How scientific are you really prepared to be? Interview with David Rothenberg

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According to Pauline Oliveros, “deep listening is listening in every possible way to everything possible.  This means one hears all sounds, no matter what one is doing. Such intense listening includes hearing the sounds of daily life, of nature, and of one’s own thoughts, as well as musical sounds.” [1]

Q: How did you get into deep ecology?

D: I would like to start with a different topic, something that I think should be of particular interest to people concerned with Holistic Science. The most important message I have for you is that science and the arts have very different criteria for truth.As a musician I like to play music with whales, birds and insects. I can play such a duet once and something interesting may happen.  I can play live with insects and record some interesting musical moment and I might say “yes, this is interesting I’ve learned something. My music has been expanded out into the world of animal aesthetics here. This is beautiful.”Now a scientist might ask: “Does it mean anything? How do you know that the insects care about what are you doing? How can you prove it?”I say, “I can’t prove it because it is not science.  It is just one moment that seems artistically interesting to me.” To turn it into science I would need to create a rigorous experiment with controls and all these difficult things repeated over and over again. Subject the work to statistical analysis, all the tools of science, what makes something scientific. In science claims have to be tested, repeated, checked out very carefully. And that’s how scientific knowledge advances.Art doesn’t move forward this way. Somebody may have just done one beautiful thing five hundred years ago and we still appreciate it. We don’t ask whether it’s better or worst than the art we make today. Whereas in science we can say Galileo looked through a telescope and discovered the moons of Jupiter, what a fantastic discovery, but we have gone way beyond that today and know a lot more about what’s up there in the sky than he could ever fathom.  His experiment is historically interesting, but not scientifically relevant to today because we have so many more detailed ways to collect information. Art does not progress historically with the same clarity that science does.So if you want to create a more Holistic Science, you should ask yourself, “how different from normal science is Holistic Science supposed to be?” Does it start with the negative view that reductionist science is wrong and we should do something completely different?  Or does it admit that a certain amount of reducing the worlds experience to numbers and to statistics and mathematics, to a kind of logical ruled-based thinking is how science works in the first place. How radically different can science be and still be worthy of the name science?  If you want to call what you do ‘science,’ you should follow the scientific method and build on what science is doing rather than reject it in total because you don’t like its coldness, the dullness of the language, or the fact that it seems to get to specific before looking at the whole.The science of ecology is the study of interconnected systems—biology, geology, hydrology all these things that are too often considered in isolation from one another. But for ecology to be scientific it has to still follow the rigorous rules of what counts as scientific knowledge, a methodology that is pretty well established. Yet there is a side of ecology that wants to be philosophical, that wants to be moral, that wants to be political, and not only scientific. And sometimes people interested in these wider issues use the same word ‘ecology’ but they are not doing science in the usual sense. So you have to think: are we going to change what is meant by science or admit that a holistic approach suggests a move beyond science to something else.This is the first question I would pose to anybody who wants to use the phrase ‘holistic science’—How scientific are you really prepared to be?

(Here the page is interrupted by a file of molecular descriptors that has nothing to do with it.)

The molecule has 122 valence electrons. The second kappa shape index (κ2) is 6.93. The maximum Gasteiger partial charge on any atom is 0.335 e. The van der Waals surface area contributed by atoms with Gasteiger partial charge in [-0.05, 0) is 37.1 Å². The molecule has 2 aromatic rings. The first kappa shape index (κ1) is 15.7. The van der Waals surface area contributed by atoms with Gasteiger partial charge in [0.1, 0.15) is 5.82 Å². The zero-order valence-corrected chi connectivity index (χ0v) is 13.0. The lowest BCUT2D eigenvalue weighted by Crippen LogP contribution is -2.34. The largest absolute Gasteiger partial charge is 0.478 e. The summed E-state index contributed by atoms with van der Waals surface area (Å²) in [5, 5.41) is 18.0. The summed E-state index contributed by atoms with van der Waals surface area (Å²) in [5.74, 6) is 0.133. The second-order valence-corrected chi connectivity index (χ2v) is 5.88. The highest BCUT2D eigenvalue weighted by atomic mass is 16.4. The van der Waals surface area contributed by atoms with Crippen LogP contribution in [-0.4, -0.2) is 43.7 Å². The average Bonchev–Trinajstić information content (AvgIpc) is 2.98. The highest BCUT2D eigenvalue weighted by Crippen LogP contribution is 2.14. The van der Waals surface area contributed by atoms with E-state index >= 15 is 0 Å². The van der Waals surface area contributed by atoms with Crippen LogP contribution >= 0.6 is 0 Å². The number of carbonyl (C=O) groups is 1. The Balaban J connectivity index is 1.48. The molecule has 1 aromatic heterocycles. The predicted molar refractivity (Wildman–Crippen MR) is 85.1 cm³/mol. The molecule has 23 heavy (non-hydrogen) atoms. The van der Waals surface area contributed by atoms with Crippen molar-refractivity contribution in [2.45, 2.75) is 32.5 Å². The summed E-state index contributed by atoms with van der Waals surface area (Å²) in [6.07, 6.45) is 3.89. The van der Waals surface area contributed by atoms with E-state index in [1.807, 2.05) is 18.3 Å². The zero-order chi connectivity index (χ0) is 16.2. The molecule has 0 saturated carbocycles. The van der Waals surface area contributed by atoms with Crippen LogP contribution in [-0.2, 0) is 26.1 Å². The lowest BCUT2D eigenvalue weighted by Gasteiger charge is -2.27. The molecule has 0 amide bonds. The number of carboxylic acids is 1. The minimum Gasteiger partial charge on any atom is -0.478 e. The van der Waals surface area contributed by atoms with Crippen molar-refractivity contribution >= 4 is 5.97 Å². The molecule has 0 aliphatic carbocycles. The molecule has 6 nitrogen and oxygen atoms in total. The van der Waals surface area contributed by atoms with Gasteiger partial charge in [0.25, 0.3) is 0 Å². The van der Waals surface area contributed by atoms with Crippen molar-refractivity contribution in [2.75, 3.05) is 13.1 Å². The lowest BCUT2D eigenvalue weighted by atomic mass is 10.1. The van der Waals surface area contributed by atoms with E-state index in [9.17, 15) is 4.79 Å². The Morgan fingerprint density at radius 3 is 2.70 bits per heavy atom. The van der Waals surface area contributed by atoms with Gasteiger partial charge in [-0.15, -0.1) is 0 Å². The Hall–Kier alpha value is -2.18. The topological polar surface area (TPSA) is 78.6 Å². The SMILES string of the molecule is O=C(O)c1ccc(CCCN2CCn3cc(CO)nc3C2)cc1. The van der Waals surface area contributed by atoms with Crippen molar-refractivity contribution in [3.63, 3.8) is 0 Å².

[1] 1 Pauline Oliveros, “Acoustic and Virtual Space as a Dynamic Element in Music,” Women, Art, and Technology, ed. Judy Malloy, (Cambridge: MIT Press, 2003), p. 213. Excerpt taken from Three Ways Toward Deep Listening in the Natural World, David Rothenberg.(

To see more about David Rothenberg’s work



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